A new, updated form of democracy is needed. A direct democracy that honors the political freedom of the individual and respects an individualism of cooperation which can lead to self-sufficiency, a deeply rooted sense of security, a caring community, and balance with nature.
The potential direct horizontal democracy:
“People afraid of losing their truth tend to be more violent than people who are used to looking at the world from several different viewpoints. Questions you cannot answer are usually far better for you than answers you cannot question.” ~Yuval Noah Harari
The beauty of direct democracy is that people born and raised in such a system will generally be used to looking at the world from several different viewpoints, due to the built-in horizontal, one-on-one, Socratic dialectic.
Direct democracy is confrontational. It’s face to face. It’s not democratic in the sense that majority rules but in the sense that everyone rules. Everyone gets a say if they choose. Everyone votes with their feet. Everyone tends to be politically proactive because everyone is invested in being chief and balancing the power of other chiefs so that power never gets a chance to become corrupt. They have skin in the game, so to speak.
Direct democracy is inherently egalitarian and eco-centric. It has worked, and worked well, for our species time and time again. The Iroquois Confederacy is a testament to functional horizontal democracy that lasted for almost four hundred years and was used as a benchmark for what eventually became the US Constitution. It worked well for a social and political species seeking selfless individualism, cooperation, health, and balance with nature.
Direct democracy’s individualism of cooperation is interdependently healthy. It is decentralized, tightly bonded, yet fiercely independent. Not in a self-preserving sense, which leads to political stagnation, but in a self-sufficient sense, which leads to a robust political activism. Each empowered “chief” is liberated and empowered to be a proactive citizen because they are directly invested in the health of the “tribe.”
In our current centralized vertical democracy, it is too easy to lose ourselves in the delusion that isolated political constructs led by power hungry plutocrats will somehow save us or bail us out. This leads to political laziness, one-dimensional partisanship, sycophantic puppetry, and a weak reliance on uninformed voting through electoral systems grown corrupt because power can be bought and paid for. Indeed, elections have become auctions. At the detriment of us all.
This wouldn’t happen in a direct democracy where everyone checks and balances everyone else. in a healthy horizontal democracy, everyone votes with their feet. There is a vital, face-to-face dialectic that keeps the tribe healthy and politically robust. When everyone is a chief, there is no chance for a power-hungry plutocrat to arise because chief checks chief for the overall health of the tribe. This was Socrates’ vision.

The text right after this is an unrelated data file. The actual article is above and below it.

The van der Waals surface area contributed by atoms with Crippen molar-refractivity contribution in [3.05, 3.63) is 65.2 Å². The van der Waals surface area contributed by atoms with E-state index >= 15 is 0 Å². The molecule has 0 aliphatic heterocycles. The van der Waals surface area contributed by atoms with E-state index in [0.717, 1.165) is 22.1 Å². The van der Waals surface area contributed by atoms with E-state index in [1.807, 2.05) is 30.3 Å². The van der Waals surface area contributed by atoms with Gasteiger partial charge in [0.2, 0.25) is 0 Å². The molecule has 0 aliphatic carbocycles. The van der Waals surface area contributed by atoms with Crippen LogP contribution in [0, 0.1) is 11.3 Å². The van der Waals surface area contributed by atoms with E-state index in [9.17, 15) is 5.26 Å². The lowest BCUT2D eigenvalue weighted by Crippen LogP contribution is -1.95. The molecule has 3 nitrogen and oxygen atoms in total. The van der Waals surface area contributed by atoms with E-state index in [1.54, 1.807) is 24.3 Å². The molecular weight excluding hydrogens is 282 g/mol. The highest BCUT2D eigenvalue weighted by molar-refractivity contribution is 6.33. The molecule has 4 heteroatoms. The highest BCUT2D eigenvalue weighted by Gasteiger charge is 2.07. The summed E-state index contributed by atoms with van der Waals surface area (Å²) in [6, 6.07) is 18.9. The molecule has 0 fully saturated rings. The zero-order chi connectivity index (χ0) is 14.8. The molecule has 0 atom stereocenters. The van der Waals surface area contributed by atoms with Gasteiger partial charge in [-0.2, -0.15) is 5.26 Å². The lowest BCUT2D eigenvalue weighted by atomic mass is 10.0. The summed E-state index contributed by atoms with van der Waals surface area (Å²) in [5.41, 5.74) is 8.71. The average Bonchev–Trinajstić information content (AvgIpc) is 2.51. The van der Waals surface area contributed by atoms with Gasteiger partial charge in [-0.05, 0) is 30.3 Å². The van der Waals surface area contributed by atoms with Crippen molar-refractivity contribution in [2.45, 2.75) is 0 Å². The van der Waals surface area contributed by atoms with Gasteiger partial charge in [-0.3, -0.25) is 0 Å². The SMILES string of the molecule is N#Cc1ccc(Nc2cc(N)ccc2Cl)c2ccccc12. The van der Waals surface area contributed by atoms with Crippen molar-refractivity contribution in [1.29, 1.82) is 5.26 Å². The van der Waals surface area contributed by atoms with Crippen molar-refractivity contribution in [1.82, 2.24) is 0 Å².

One might ask how such a direct democracy could work today with our vastly populated societies. The solution is local-to-global horizontal assemblies. Political assemblies could take the place of the electoral system altogether. Especially political assemblies using a Socratic dialectic where my thesis and your antithesis can lead to a progressive synthesis.
The assemblies could begin locally and then branch out globally. Beginning with town assemblies, then county assemblies, then state assembles, then national assemblies (which would absorb the Senate, the House, and the Judges, and without the entrenchment), and finally the Presidential Assembly.
Each assembly would have built-in social leveling mechanisms. Vast assemblies where everyone’s voice can be heard, and where every chief has the chance to become a political leader through a simple and random lottery (otherwise known as sortition). Easy. No voting necessary. All voting would be assembly powers to vote out bad leaders. That’s it. Lottery-in, vote-out. Simple.
Of course, this would mean a complete overhaul of the current centralized plutocracy disguised as vertical democracy. It would mean raising our children to be politically proactive adults who understand how power tends to corrupt. It would mean teaching them the importance of community, face to face Socratic discussion, and fierce individualism that’s more cooperative than competitive. Tall order, sure. But as Epicurus surmised, “The greater the difficulty, the greater the glory in surmounting it.”
About the Author:
Gary Z McGee, a former Navy Intelligence Specialist turned philosopher, is the author of Birthday Suit of God and The Looking Glass Man. His works are inspired by the great philosophers of the ages and his wide-awake view of the modern world.
This article (Direct Democracy: Everyone is a Chief) was originally created and published by Self-inflicted Philosophy and is printed here under a Creative Commons license with attribution to Gary Z McGee and self-inflictedphilosophy.com. It may be re-posted freely with proper attribution, author bio, and this statement of copyright.